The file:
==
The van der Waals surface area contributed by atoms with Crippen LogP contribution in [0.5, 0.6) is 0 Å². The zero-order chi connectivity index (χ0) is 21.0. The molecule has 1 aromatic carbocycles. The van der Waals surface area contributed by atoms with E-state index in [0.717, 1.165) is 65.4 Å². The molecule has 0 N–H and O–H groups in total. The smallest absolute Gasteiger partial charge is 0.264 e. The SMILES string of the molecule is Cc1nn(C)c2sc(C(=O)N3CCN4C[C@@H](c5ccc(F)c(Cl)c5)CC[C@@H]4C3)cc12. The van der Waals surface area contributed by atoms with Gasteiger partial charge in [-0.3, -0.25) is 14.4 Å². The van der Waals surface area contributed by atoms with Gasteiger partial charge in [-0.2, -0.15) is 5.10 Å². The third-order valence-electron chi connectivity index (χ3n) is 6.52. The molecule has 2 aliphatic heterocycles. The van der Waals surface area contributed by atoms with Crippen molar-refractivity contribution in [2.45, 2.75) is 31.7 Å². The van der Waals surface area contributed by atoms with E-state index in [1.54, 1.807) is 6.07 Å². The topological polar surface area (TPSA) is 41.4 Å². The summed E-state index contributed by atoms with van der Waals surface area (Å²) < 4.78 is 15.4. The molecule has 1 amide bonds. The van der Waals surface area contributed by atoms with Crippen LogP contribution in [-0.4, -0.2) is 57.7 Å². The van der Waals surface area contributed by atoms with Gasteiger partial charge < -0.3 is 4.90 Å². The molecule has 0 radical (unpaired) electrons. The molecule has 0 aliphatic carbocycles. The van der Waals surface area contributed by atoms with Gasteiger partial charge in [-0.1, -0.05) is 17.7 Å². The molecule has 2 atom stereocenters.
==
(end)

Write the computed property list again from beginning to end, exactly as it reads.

The van der Waals surface area contributed by atoms with Crippen LogP contribution in [0.5, 0.6) is 0 Å². The zero-order chi connectivity index (χ0) is 21.0. The molecule has 1 aromatic carbocycles. The van der Waals surface area contributed by atoms with E-state index in [0.717, 1.165) is 65.4 Å². The molecule has 0 N–H and O–H groups in total. The smallest absolute Gasteiger partial charge is 0.264 e. The SMILES string of the molecule is Cc1nn(C)c2sc(C(=O)N3CCN4C[C@@H](c5ccc(F)c(Cl)c5)CC[C@@H]4C3)cc12. The van der Waals surface area contributed by atoms with Gasteiger partial charge in [-0.3, -0.25) is 14.4 Å². The van der Waals surface area contributed by atoms with Gasteiger partial charge in [-0.2, -0.15) is 5.10 Å². The third-order valence-electron chi connectivity index (χ3n) is 6.52. The molecule has 2 aliphatic heterocycles. The van der Waals surface area contributed by atoms with Crippen molar-refractivity contribution in [2.45, 2.75) is 31.7 Å². The van der Waals surface area contributed by atoms with E-state index in [1.54, 1.807) is 6.07 Å². The topological polar surface area (TPSA) is 41.4 Å². The summed E-state index contributed by atoms with van der Waals surface area (Å²) < 4.78 is 15.4. The molecule has 1 amide bonds. The van der Waals surface area contributed by atoms with Crippen LogP contribution in [-0.4, -0.2) is 57.7 Å². The van der Waals surface area contributed by atoms with Gasteiger partial charge < -0.3 is 4.90 Å². The molecule has 0 radical (unpaired) electrons. The molecule has 0 aliphatic carbocycles. The van der Waals surface area contributed by atoms with Gasteiger partial charge in [-0.1, -0.05) is 17.7 Å². The molecule has 2 atom stereocenters.